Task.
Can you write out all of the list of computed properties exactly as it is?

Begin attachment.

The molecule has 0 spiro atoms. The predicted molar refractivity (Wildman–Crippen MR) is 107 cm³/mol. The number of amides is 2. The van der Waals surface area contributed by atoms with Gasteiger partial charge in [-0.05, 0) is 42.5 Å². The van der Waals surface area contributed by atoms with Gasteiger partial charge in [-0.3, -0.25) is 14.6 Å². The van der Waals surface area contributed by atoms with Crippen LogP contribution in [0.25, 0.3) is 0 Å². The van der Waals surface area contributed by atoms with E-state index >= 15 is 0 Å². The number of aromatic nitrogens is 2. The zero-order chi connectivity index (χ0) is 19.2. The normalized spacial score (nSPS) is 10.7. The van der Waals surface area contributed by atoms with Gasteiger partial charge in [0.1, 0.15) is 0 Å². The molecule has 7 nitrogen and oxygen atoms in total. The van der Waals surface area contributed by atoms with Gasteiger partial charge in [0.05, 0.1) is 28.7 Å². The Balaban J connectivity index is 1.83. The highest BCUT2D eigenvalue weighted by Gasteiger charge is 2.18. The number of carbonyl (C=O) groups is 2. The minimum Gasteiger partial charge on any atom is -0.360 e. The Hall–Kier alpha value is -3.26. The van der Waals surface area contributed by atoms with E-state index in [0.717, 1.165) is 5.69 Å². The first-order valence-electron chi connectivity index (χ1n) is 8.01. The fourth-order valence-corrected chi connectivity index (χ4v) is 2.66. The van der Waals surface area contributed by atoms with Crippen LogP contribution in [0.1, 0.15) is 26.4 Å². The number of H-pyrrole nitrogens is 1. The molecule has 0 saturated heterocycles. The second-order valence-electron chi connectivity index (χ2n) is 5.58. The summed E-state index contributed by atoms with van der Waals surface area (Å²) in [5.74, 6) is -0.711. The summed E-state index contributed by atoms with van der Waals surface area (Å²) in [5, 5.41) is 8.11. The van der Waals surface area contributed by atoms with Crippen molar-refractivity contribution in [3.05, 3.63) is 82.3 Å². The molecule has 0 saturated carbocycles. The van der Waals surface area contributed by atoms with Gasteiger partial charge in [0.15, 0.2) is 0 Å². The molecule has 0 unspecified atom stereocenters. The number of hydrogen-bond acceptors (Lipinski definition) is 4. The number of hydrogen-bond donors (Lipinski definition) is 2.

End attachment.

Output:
The molecule has 0 spiro atoms. The predicted molar refractivity (Wildman–Crippen MR) is 107 cm³/mol. The number of amides is 2. The van der Waals surface area contributed by atoms with Gasteiger partial charge in [-0.05, 0) is 42.5 Å². The van der Waals surface area contributed by atoms with Gasteiger partial charge in [-0.3, -0.25) is 14.6 Å². The van der Waals surface area contributed by atoms with Crippen LogP contribution in [0.25, 0.3) is 0 Å². The van der Waals surface area contributed by atoms with E-state index >= 15 is 0 Å². The number of aromatic nitrogens is 2. The zero-order chi connectivity index (χ0) is 19.2. The normalized spacial score (nSPS) is 10.7. The van der Waals surface area contributed by atoms with Gasteiger partial charge in [0.1, 0.15) is 0 Å². The molecule has 7 nitrogen and oxygen atoms in total. The van der Waals surface area contributed by atoms with Gasteiger partial charge in [0.05, 0.1) is 28.7 Å². The Balaban J connectivity index is 1.83. The highest BCUT2D eigenvalue weighted by Gasteiger charge is 2.18. The number of carbonyl (C=O) groups is 2. The minimum Gasteiger partial charge on any atom is -0.360 e. The Hall–Kier alpha value is -3.26. The van der Waals surface area contributed by atoms with E-state index in [0.717, 1.165) is 5.69 Å². The first-order valence-electron chi connectivity index (χ1n) is 8.01. The fourth-order valence-corrected chi connectivity index (χ4v) is 2.66. The van der Waals surface area contributed by atoms with Crippen LogP contribution in [0.1, 0.15) is 26.4 Å². The number of H-pyrrole nitrogens is 1. The molecule has 0 saturated heterocycles. The second-order valence-electron chi connectivity index (χ2n) is 5.58. The summed E-state index contributed by atoms with van der Waals surface area (Å²) in [5.74, 6) is -0.711. The summed E-state index contributed by atoms with van der Waals surface area (Å²) in [5, 5.41) is 8.11. The van der Waals surface area contributed by atoms with Crippen molar-refractivity contribution in [3.05, 3.63) is 82.3 Å². The molecule has 0 saturated carbocycles. The van der Waals surface area contributed by atoms with Gasteiger partial charge in [0.15, 0.2) is 0 Å². The molecule has 0 unspecified atom stereocenters. The number of hydrogen-bond acceptors (Lipinski definition) is 4. The number of hydrogen-bond donors (Lipinski definition) is 2.